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  5. "They are cleaning the big ve…

"They are cleaning the big veranda."

Translation:He siivoavat isoa verantaa.

July 2, 2020



Why do you sometimes insist on the pronouns but other times they aren't necessary?


Because they aren't necessary in 1st and 2nd person but they are necessary in 3rd person.


it insists on "isoa" but in other places "suuri" is an acceptable version instead of "iso", why is "suuria" not acceptable here?


"Suuria" is nominative partitive plural. "Isoa" is partitive singular.


Hi, so if I say in this sentence, "He siivoavat suurta verantaa", would it be also correct?


could you translate you reply into regular person english? i have read several articles on the cases and still cannot figure out what these cases mean. i have gleaned from them that in many of them they don't really exist in my native (and only) language so the concept is not being absorbed. my friend who is a native speaker cannot even explain them to me. it is much like when i can tell him that he is using english incorrectly but i cannot give him formal grammatical reasons why, i just know when a sentence is correct because i have spoken english for nearly six decades.


It's unnecessarily difficult to analyse a language without figuring out the terms that are used to describe it, and it's just as difficult for me to describe it without them. Think of them as tools to build your understanding of the language. You're not going to get far building it with your bare hands.

Nominative and partitive are among the 15 cases of Finnish. Each case assigns some sort of role to the words that they modify, and in doing so they establish syntactic links that would be established in English via word order and prepositions. Because these links are established via inflection, word order isn't as important in Finnish. Changing the word order in English changes meaning. The usual order is subject-verb-object-manner-place-time. If you switch the order of the subject and the object in the sentence "the dog chases the cat" by turning it into "the cat chases the dog", it also swaps their roles. This is not how it works in Finnish because of the cases.

Nominative case usually assigns the subject. Partitive has several roles. Among those roles is assigning the object of an irresultative and/or unfinished action. The Finnish translation of the example sentence I just used is "Koira jahtaa kissaa". If you swap the subject and object by turning it into "Kissaa jahtaa koira", the roles remain the same because the syntactic links are maintained by the cases. "Koira" has nominative case, which doesn't have an ending. You could consider it the most neutral case. "Kissaa" has partitive case, which has the -a ending. To swap the roles, you'd have to swap the cases, not the word order.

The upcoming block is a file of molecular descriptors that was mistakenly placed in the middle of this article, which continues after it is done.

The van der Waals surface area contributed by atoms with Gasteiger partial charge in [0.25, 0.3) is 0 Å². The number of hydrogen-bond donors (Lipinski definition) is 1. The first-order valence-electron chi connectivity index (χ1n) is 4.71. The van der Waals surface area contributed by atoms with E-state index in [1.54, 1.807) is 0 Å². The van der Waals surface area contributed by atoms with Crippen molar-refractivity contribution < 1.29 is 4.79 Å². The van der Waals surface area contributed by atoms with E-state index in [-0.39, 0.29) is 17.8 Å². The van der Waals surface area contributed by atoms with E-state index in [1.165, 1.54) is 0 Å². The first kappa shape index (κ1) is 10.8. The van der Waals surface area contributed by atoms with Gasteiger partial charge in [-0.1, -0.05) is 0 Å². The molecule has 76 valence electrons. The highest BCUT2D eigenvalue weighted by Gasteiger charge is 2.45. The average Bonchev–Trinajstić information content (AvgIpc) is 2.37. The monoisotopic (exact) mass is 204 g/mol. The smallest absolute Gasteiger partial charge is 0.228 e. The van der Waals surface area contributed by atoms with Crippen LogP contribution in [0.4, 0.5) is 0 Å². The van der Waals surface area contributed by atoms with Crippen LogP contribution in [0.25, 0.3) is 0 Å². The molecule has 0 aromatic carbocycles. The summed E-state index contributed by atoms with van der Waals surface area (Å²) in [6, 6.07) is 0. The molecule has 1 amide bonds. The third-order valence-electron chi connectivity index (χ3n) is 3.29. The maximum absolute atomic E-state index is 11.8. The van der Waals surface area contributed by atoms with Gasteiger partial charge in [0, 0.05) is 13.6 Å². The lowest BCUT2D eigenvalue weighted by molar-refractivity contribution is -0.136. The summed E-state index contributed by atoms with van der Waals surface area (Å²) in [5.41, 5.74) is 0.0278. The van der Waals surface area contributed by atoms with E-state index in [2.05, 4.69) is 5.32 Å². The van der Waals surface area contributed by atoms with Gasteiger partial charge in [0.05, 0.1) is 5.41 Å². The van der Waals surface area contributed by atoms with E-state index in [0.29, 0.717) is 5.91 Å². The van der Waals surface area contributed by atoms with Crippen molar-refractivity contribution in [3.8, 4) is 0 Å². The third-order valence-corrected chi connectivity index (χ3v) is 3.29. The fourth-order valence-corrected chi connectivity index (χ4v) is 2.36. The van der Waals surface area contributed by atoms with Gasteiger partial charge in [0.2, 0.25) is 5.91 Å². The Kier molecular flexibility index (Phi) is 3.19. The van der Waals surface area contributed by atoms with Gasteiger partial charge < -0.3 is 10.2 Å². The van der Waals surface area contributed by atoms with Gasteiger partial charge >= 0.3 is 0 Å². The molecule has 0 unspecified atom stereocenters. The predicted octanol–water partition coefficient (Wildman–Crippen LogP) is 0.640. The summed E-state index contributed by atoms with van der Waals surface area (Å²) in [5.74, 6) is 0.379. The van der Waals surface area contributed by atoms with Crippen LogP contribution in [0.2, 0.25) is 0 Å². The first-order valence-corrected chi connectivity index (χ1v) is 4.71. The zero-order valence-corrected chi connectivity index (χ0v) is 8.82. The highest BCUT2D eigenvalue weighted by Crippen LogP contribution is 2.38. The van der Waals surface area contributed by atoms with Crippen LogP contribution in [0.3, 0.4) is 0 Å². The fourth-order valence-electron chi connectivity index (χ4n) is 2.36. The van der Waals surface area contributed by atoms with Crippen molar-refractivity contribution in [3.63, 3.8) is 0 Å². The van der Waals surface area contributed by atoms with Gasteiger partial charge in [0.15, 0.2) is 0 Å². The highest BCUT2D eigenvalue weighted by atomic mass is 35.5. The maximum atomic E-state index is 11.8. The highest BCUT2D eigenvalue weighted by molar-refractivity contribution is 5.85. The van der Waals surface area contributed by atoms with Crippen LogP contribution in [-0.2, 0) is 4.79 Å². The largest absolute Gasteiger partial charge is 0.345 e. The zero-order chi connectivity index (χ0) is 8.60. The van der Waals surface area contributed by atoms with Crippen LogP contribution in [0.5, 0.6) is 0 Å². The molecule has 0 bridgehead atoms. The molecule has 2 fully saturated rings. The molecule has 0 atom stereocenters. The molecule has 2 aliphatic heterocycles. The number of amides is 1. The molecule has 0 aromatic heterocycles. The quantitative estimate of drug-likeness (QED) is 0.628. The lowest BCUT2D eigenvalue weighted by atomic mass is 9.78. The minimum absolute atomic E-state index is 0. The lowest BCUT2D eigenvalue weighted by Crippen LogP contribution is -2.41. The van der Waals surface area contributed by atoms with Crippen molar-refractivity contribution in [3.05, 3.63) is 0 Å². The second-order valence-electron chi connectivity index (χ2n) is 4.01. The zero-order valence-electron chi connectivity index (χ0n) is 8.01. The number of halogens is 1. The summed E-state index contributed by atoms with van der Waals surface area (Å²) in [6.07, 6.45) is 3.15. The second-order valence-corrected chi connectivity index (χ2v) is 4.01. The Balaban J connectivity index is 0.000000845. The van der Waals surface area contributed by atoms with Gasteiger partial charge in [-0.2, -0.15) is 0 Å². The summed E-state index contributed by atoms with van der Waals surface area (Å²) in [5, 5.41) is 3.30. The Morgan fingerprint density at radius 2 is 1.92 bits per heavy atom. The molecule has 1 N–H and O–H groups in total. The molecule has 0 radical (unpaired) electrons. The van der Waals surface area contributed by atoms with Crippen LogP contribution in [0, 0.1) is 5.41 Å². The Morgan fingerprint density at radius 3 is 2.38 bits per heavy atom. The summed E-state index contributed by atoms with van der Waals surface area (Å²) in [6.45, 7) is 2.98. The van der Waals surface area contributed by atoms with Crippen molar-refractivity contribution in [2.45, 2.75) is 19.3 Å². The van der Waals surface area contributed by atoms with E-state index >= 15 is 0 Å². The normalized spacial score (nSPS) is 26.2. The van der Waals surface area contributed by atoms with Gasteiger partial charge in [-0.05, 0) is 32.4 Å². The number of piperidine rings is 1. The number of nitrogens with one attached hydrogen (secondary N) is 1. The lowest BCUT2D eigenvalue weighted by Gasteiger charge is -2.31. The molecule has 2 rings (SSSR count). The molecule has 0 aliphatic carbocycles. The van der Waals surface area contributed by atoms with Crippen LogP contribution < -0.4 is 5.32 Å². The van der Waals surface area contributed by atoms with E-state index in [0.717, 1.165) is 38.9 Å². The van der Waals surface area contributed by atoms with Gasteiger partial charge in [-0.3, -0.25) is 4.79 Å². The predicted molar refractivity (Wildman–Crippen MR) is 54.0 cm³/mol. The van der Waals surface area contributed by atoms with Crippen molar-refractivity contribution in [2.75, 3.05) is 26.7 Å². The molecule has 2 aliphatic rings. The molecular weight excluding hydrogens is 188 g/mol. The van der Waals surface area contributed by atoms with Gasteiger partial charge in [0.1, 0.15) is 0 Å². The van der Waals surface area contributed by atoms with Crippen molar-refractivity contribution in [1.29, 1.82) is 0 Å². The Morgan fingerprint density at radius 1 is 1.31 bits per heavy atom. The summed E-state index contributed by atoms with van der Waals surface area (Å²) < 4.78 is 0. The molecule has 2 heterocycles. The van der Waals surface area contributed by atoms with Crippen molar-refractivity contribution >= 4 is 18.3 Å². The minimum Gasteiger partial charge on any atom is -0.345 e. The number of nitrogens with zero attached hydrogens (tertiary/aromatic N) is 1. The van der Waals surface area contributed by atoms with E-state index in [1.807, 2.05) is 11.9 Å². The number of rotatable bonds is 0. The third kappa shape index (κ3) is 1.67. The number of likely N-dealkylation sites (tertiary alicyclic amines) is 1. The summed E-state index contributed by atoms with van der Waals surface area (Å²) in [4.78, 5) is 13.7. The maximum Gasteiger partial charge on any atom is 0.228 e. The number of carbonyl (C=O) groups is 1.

To circle back to this particular sentence, the adjective is part of the object, along with the noun. It's an object because it's acted upon by the verb. That verb is in a tense that indicates an ongoing action, so the action is unfinished. Because it's unfinished, the object of that action requires partitive case. Otherwise it would require accusative case. I strongly recommend looking up more detailed information about these cases and all of the others as well. Since they are such an important part of the language, figuring out their functions is pretty much essential for a non-native learner.


kiitos paljon


Isn't suuria partitive plural, not nominative plural?


It is indeed. I have no clue as to why I initially wrote nominative, since the nominative plural is easily identifiable from a -t ending, while in most other cases the plural marker is -i-. Must have had another brain fart.


Why is "siivoavat" not the partitive form here? Or is it? I thought it should have been "siivoaavat"?


The partitive case is on the noun, not the verb. I recommend googling what a partitive case is and how it's used.


AH! I guess I misinterpreted the 3rd singular (somewhere else) having "oaa" in it as a form accompanying the partitive. But that was just a regular form... Sorry + thank you!

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